Support Minority-owned Businesses Long-Term: What to Do


Minorities contribute so much to the economy of the United States. While only 20 percent of all small businesses across the entire nation are started and owned by people of color, they create so many jobs and help their respective communities flourish. They also add much-needed diversity in the predominantly male and white business landscape.

Yet, they often face more challenges that prevent them from starting their own business and finding success in their market. They do deal with discrimination, especially in finding funding. They sometimes lack the social connections and help they would need to survive. So, when a crisis occurs, such as a pandemic, many end up not surviving.

Unfortunately, minority-owned businesses were the worst hit by the pandemic and the resulting economic recession. Many will never open their doors to customers again. More are still struggling and have yet to return to their pre-pandemic situation.

When minority-owned small businesses, it impacts their community. It creates a desert in which there is an absence of minority-owned enterprises. Even if minorities influence needs and trends in fashion, music, food, and others, deserts exist because they do not own small businesses.

Right now, the pandemic is coming to a close in the U.S. Retail is experiencing a boost as consumers spend their money and stimulus checks on shopping. Consumers, however, should strive to support minority-owned small businesses. Instead of buying from fast fashion brands, for example, give black-owned jewelry brands a chance. Instead of placing an order on Amazon, give your hard-earned cash to Latinx-ran makeup brands.

However, support for minority-owned businesses should not end after the pandemic. Minority entrepreneurs should receive encouragement and assistance in the long term for the sake of their community and of the entire economy.

Your Patronage is Appreciated

Consumers have the power to shape the market. Where and to whom they give their money will determine which enterprises will succeed and disappear into oblivion. As a consumer, the most important thing that you can do to help minority-owned businesses survive the economic recession and grow in the coming years is to use your buying power to support minority entrepreneurs.

No business can survive without buyers. So, seek out minority-owned businesses as much as you can. Purchase their products and services. Doing so would ensure that these ventures stay in the market as long as possible to provide for their respective communities’ needs and empower minority entrepreneurs whose existence is threatened by big-box retailers.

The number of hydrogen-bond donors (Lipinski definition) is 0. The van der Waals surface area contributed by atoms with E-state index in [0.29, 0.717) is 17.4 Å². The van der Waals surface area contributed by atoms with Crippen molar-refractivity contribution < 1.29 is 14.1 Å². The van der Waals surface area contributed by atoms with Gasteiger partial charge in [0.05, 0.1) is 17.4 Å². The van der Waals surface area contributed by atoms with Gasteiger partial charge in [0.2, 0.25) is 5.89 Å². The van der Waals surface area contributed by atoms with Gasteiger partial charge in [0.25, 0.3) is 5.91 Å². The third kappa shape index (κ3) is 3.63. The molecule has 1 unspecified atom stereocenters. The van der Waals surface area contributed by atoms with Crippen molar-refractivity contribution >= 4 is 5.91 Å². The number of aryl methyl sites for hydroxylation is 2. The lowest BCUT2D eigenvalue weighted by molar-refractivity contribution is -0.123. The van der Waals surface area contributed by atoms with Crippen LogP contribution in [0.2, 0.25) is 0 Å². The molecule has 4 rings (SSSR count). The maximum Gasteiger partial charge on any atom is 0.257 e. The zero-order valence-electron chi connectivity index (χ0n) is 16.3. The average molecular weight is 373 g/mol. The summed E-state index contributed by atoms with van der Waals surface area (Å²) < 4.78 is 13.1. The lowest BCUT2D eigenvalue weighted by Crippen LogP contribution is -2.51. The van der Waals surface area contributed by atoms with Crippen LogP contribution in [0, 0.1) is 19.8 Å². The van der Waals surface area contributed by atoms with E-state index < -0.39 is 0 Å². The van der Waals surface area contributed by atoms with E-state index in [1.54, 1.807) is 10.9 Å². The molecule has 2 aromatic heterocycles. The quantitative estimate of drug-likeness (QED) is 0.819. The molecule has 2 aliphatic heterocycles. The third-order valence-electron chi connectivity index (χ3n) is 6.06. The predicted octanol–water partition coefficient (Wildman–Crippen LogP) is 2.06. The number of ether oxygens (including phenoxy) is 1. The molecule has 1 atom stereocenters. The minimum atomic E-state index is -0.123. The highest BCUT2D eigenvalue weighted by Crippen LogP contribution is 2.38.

Besides, when you buy from small businesses, your money does not go toward the pockets of billionaires. It enables minority entrepreneurs to do what they love.


Recommend Them to Family and Friends

Many minority-owned small businesses also struggle with visibility. SMEs, after all, do not have the type of budget for marketing that well-established brands already have. It is harder for them to break into the market.

But, it is possible to succeed with the help of consumers.

As a consumer, you have a platform. Your opinion is respected by your acquaintances. Whenever you find a minority-owned small business you enjoy, you should promote them through your social media sites.

Through word-of-mouth, which remains to be the best way to advertise. About 92 percent of people trust the recommendations of those they personally know.

If you are satisfied with the products and services you have been provided, it will help small businesses tremendously when you leave a glowing review. Go on their Facebook page, Google’s My Business, Yelp, Angie’s List, and other platforms and recount the positive experience that you have.

Leaving a review helps because it also influences sales. A business that receives multiple negative reviews will likely see the rate of new purchases go down. Consumers nowadays do their research before they push through with the transaction. They want to see if the product or service is worth the money.

One survey found that 90 percent of consumers read reviews for local businesses. So, encourage others to support minority-owned businesses by leading a good review online.

Write to Your Representatives

Your representatives in the government should listen to you and what you want. You should let them know that what you want is more support for minority-owned small businesses.

While you can do a lot as a consumer, there are limits to it. For minority-owned small businesses to survive, flourish, and multiply, changes are needed at the systemic level.

Write to your representatives and tell them to lobby for increased support, particularly financial, to minority-owned small businesses. If more people contact their representatives, there is a better chance that minority entrepreneurs will receive the aid they deserve.

Minority-owned small businesses are important in the communities in which they operate and to the American economy. The public should, therefore, stop them from disappearing because of and after the pandemic.

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